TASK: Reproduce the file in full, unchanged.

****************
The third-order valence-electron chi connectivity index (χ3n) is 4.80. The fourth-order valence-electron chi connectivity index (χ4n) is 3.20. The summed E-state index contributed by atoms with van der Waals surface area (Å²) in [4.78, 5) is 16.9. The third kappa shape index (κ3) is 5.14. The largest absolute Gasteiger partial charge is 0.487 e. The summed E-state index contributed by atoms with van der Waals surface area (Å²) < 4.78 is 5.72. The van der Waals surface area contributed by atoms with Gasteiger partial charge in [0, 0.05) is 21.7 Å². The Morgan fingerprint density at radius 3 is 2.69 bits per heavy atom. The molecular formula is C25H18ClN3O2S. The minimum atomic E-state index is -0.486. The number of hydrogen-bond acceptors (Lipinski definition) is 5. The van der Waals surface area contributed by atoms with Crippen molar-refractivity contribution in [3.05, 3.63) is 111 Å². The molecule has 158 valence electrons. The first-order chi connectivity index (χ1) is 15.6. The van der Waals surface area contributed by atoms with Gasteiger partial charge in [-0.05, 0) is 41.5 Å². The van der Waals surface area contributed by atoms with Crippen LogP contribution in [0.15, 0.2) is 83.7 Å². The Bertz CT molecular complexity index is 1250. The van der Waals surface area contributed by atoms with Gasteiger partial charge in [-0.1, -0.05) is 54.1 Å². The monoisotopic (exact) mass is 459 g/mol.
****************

The third-order valence-electron chi connectivity index (χ3n) is 4.80. The fourth-order valence-electron chi connectivity index (χ4n) is 3.20. The summed E-state index contributed by atoms with van der Waals surface area (Å²) in [4.78, 5) is 16.9. The third kappa shape index (κ3) is 5.14. The largest absolute Gasteiger partial charge is 0.487 e. The summed E-state index contributed by atoms with van der Waals surface area (Å²) < 4.78 is 5.72. The van der Waals surface area contributed by atoms with Gasteiger partial charge in [0, 0.05) is 21.7 Å². The Morgan fingerprint density at radius 3 is 2.69 bits per heavy atom. The molecular formula is C25H18ClN3O2S. The minimum atomic E-state index is -0.486. The number of hydrogen-bond acceptors (Lipinski definition) is 5. The van der Waals surface area contributed by atoms with Crippen molar-refractivity contribution in [3.05, 3.63) is 111 Å². The molecule has 158 valence electrons. The first-order chi connectivity index (χ1) is 15.6. The van der Waals surface area contributed by atoms with Gasteiger partial charge in [-0.05, 0) is 41.5 Å². The van der Waals surface area contributed by atoms with Crippen LogP contribution in [0.15, 0.2) is 83.7 Å². The Bertz CT molecular complexity index is 1250. The van der Waals surface area contributed by atoms with Gasteiger partial charge in [-0.1, -0.05) is 54.1 Å². The monoisotopic (exact) mass is 459 g/mol.